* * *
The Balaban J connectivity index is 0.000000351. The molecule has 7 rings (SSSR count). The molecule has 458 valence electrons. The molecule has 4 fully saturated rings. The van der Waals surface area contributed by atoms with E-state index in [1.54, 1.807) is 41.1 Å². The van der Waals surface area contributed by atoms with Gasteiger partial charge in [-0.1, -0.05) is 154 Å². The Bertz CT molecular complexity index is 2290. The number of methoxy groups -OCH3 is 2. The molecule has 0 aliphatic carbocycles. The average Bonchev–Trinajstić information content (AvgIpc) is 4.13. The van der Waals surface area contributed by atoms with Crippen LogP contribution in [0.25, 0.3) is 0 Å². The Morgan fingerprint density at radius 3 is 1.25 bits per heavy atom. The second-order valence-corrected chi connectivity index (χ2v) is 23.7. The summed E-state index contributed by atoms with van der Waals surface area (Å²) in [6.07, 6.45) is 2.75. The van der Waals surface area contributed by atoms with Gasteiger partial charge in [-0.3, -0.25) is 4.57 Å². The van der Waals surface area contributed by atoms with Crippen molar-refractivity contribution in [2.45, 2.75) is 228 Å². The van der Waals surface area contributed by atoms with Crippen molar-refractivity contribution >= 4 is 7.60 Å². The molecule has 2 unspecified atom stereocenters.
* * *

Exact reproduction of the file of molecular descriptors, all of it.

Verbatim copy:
The Balaban J connectivity index is 0.000000351. The molecule has 7 rings (SSSR count). The molecule has 458 valence electrons. The molecule has 4 fully saturated rings. The van der Waals surface area contributed by atoms with E-state index in [1.54, 1.807) is 41.1 Å². The van der Waals surface area contributed by atoms with Gasteiger partial charge in [-0.1, -0.05) is 154 Å². The Bertz CT molecular complexity index is 2290. The number of methoxy groups -OCH3 is 2. The molecule has 0 aliphatic carbocycles. The average Bonchev–Trinajstić information content (AvgIpc) is 4.13. The van der Waals surface area contributed by atoms with Crippen LogP contribution in [0.25, 0.3) is 0 Å². The Morgan fingerprint density at radius 3 is 1.25 bits per heavy atom. The second-order valence-corrected chi connectivity index (χ2v) is 23.7. The summed E-state index contributed by atoms with van der Waals surface area (Å²) in [6.07, 6.45) is 2.75. The van der Waals surface area contributed by atoms with Gasteiger partial charge in [-0.3, -0.25) is 4.57 Å². The van der Waals surface area contributed by atoms with Crippen molar-refractivity contribution in [2.45, 2.75) is 228 Å². The van der Waals surface area contributed by atoms with Crippen molar-refractivity contribution >= 4 is 7.60 Å². The molecule has 2 unspecified atom stereocenters.